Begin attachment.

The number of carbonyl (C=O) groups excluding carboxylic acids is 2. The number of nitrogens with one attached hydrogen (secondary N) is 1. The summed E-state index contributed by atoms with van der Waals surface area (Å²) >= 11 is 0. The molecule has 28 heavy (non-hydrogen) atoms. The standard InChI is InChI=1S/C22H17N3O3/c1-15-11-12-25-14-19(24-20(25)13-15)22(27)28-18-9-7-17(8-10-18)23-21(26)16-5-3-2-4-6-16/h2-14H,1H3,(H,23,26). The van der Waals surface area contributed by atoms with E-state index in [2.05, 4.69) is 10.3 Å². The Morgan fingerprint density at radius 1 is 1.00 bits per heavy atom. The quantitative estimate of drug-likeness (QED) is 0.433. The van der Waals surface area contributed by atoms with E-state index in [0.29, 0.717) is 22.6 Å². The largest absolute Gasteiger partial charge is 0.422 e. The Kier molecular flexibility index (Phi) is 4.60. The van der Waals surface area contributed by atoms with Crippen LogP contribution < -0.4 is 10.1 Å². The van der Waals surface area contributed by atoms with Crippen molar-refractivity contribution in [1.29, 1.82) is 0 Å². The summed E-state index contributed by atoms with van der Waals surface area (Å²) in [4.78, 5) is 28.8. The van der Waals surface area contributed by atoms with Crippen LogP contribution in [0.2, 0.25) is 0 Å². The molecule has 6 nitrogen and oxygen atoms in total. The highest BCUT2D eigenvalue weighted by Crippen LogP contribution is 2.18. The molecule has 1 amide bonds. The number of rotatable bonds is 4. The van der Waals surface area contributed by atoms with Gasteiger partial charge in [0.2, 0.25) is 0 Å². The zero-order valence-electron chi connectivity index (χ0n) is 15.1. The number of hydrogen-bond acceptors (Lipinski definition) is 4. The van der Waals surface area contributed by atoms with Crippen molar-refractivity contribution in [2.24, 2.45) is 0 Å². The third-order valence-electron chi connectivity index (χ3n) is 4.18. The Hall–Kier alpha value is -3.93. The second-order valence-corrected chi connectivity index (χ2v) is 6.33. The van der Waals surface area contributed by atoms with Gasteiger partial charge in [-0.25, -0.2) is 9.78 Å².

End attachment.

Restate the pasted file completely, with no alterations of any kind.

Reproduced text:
The number of carbonyl (C=O) groups excluding carboxylic acids is 2. The number of nitrogens with one attached hydrogen (secondary N) is 1. The summed E-state index contributed by atoms with van der Waals surface area (Å²) >= 11 is 0. The molecule has 28 heavy (non-hydrogen) atoms. The standard InChI is InChI=1S/C22H17N3O3/c1-15-11-12-25-14-19(24-20(25)13-15)22(27)28-18-9-7-17(8-10-18)23-21(26)16-5-3-2-4-6-16/h2-14H,1H3,(H,23,26). The van der Waals surface area contributed by atoms with E-state index in [2.05, 4.69) is 10.3 Å². The Morgan fingerprint density at radius 1 is 1.00 bits per heavy atom. The quantitative estimate of drug-likeness (QED) is 0.433. The van der Waals surface area contributed by atoms with E-state index in [0.29, 0.717) is 22.6 Å². The largest absolute Gasteiger partial charge is 0.422 e. The Kier molecular flexibility index (Phi) is 4.60. The van der Waals surface area contributed by atoms with Crippen LogP contribution < -0.4 is 10.1 Å². The van der Waals surface area contributed by atoms with Crippen molar-refractivity contribution in [1.29, 1.82) is 0 Å². The summed E-state index contributed by atoms with van der Waals surface area (Å²) in [4.78, 5) is 28.8. The van der Waals surface area contributed by atoms with Crippen LogP contribution in [0.2, 0.25) is 0 Å². The molecule has 6 nitrogen and oxygen atoms in total. The highest BCUT2D eigenvalue weighted by Crippen LogP contribution is 2.18. The molecule has 1 amide bonds. The number of rotatable bonds is 4. The van der Waals surface area contributed by atoms with Gasteiger partial charge in [0.2, 0.25) is 0 Å². The zero-order valence-electron chi connectivity index (χ0n) is 15.1. The number of hydrogen-bond acceptors (Lipinski definition) is 4. The van der Waals surface area contributed by atoms with Crippen molar-refractivity contribution in [2.24, 2.45) is 0 Å². The third-order valence-electron chi connectivity index (χ3n) is 4.18. The Hall–Kier alpha value is -3.93. The second-order valence-corrected chi connectivity index (χ2v) is 6.33. The van der Waals surface area contributed by atoms with Gasteiger partial charge in [-0.25, -0.2) is 9.78 Å².